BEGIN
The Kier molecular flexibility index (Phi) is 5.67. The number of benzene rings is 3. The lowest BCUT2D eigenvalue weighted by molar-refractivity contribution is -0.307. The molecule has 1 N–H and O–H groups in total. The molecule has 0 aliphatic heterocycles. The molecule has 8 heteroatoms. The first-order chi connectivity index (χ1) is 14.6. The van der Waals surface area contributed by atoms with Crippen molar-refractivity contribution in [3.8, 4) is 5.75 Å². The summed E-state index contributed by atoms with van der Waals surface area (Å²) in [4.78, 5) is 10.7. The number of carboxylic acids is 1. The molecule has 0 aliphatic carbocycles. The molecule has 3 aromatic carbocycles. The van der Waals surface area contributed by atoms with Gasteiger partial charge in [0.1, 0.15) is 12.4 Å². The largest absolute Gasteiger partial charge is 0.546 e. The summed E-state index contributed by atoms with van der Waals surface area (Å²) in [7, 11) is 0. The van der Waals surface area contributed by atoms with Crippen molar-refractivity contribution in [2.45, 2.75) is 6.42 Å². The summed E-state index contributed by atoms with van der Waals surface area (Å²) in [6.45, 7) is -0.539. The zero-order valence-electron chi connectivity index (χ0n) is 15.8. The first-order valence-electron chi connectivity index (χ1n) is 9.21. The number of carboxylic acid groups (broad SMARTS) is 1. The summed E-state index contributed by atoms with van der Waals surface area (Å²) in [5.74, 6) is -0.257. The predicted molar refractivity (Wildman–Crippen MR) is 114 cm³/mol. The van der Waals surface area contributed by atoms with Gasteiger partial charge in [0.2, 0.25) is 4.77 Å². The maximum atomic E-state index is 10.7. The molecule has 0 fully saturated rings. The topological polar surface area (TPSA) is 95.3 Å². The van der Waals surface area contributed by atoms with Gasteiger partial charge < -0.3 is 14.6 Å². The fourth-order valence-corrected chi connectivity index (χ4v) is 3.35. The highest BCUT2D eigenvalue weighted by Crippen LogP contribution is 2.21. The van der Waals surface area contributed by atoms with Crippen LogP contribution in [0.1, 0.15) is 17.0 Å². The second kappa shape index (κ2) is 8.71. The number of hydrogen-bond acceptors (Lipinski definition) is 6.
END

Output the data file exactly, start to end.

The Kier molecular flexibility index (Phi) is 5.67. The number of benzene rings is 3. The lowest BCUT2D eigenvalue weighted by molar-refractivity contribution is -0.307. The molecule has 1 N–H and O–H groups in total. The molecule has 0 aliphatic heterocycles. The molecule has 8 heteroatoms. The first-order chi connectivity index (χ1) is 14.6. The van der Waals surface area contributed by atoms with Crippen molar-refractivity contribution in [3.8, 4) is 5.75 Å². The summed E-state index contributed by atoms with van der Waals surface area (Å²) in [4.78, 5) is 10.7. The number of carboxylic acids is 1. The molecule has 0 aliphatic carbocycles. The molecule has 3 aromatic carbocycles. The van der Waals surface area contributed by atoms with Gasteiger partial charge in [0.1, 0.15) is 12.4 Å². The largest absolute Gasteiger partial charge is 0.546 e. The summed E-state index contributed by atoms with van der Waals surface area (Å²) in [7, 11) is 0. The van der Waals surface area contributed by atoms with Crippen molar-refractivity contribution in [2.45, 2.75) is 6.42 Å². The summed E-state index contributed by atoms with van der Waals surface area (Å²) in [6.45, 7) is -0.539. The zero-order valence-electron chi connectivity index (χ0n) is 15.8. The first-order valence-electron chi connectivity index (χ1n) is 9.21. The number of carboxylic acid groups (broad SMARTS) is 1. The summed E-state index contributed by atoms with van der Waals surface area (Å²) in [5.74, 6) is -0.257. The predicted molar refractivity (Wildman–Crippen MR) is 114 cm³/mol. The van der Waals surface area contributed by atoms with Gasteiger partial charge in [0.2, 0.25) is 4.77 Å². The maximum atomic E-state index is 10.7. The molecule has 0 fully saturated rings. The topological polar surface area (TPSA) is 95.3 Å². The van der Waals surface area contributed by atoms with Gasteiger partial charge < -0.3 is 14.6 Å². The fourth-order valence-corrected chi connectivity index (χ4v) is 3.35. The highest BCUT2D eigenvalue weighted by Crippen LogP contribution is 2.21. The van der Waals surface area contributed by atoms with Crippen LogP contribution in [0.1, 0.15) is 17.0 Å². The second kappa shape index (κ2) is 8.71. The number of hydrogen-bond acceptors (Lipinski definition) is 6.